Women’s entrepreneurial ambition will surpass men’s by 2025

  • Generational study shows women’s business ambitions overtaking men’s by 2025
  • Two thirds (65%) of young women (15-21) now want to run their own business
  • Over a third (42%) of young women have a female relative that has inspired them into business 

A GENERATION of businesswomen “lead-hers” is emerging in the UK, with rising entrepreneurial ambition amongst young women set to narrow the business ownership gap.1

This is according to new research from Starling Bank, which questioned successive generations – including today’s teens – about their entrepreneurial ambitions – and projected when we might reach parity. 


Two thirds (65%) of young women aged 15-21 expect to be running their own business in the next 5-10 years (compared to a similar 63% of young men). This follows years of rising ambition among women.

Secret to success

Encouragement is key when it comes to today’s younger generation. More young women are encouraged by their parents (18% vs 14% of young men) and at school (22% vs 16%) to think about running their own business and being their own boss. This is in stark contrast to the oldest generations of women, who weren’t encouraged into entrepreneurship (15% vs 68% today).2 

Most young women (96%) don’t believe their gender will be seen as an issue by others when it comes to running their own business and nearly half (46%) feel that they have a better chance of succeeding as an entrepreneur than previous generations did.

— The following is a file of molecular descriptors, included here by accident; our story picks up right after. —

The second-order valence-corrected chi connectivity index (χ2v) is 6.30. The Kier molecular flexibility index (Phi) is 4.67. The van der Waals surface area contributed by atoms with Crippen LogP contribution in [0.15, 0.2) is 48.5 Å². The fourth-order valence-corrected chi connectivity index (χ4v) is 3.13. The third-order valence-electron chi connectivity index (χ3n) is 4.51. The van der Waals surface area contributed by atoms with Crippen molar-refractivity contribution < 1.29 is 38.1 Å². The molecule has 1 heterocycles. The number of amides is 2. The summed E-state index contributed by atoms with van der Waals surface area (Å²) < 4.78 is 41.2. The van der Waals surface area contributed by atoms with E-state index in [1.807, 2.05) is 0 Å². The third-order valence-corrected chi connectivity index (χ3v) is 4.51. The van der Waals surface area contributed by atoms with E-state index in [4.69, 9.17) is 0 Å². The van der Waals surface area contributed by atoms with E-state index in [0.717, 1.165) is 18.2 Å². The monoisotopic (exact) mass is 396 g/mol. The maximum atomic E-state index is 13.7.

Inspirational role models

Young women are also taking inspiration from women in the public eye, with Kim Kardashian (36%), Victoria Beckham (35%) and JK Rowling (31%) most mentioned. More than two thirds (68%) of young women feel that there are plenty of entrepreneurial role models to aspire to.

Young women are more likely than young men to draw inspiration from social media channels, with four in 10 (40%) saying they have been inspired to become an entrepreneur in the future by role models on Instagram, Youtube and TikTok (vs. 27% of boys). 

Equally, today’s business women are inspiring their younger relatives. More than a third (42%) of young women said their mum, sister, aunt or grandmother have inspired their entrepreneurial ambitions. And young women are also more likely to be inspired by their mothers too (21% vs 16%), while paternal inspiration is equal between genders. 

Career goals 

Young women also have different business goals compared to today’s young men. Creating a business with a positive impact on society, or ensuring their business is truly ethical is a more important aim for young women than men (24% vs 16%). But earning potential (40%) and the ability to be their own boss (63%) is also a significant factor. Young women are also more inclined to share the ownership and leadership of a company with a business partner (18% vs 13%).

Hurdles to overcome

The challenges that teenagers believe they need to overcome include having strong enough leadership skills (20%) and building their confidence (18%). The latter is the biggest differentiator between young women and men – with 21% of young women not confident enough in their ability to run a business, compared to just 11% of young men.

Elisha Rai, co-founder at Folc English Rose, a wine maker, and a Starling Business customer, comments: “A big hurdle to overcome as a woman entrepreneur can be your own confidence. That voice that constantly tells you you’re not experienced enough, business-minded enough, or tough enough. Yes it will be hard, and sacrifices will need to be -made, but if you’re truly passionate about what you want to do it is all worth it!”.

Anne Boden, CEO at Starling Bank, said: “The number of business accounts held by women has grown in the past year and we expect that trend to continue. This study supports the theory that entrepreneurship among women is growing.”

The number of business accounts held by women, as a share of total Starling business accounts, has grown by 14% in the last 12 months.3

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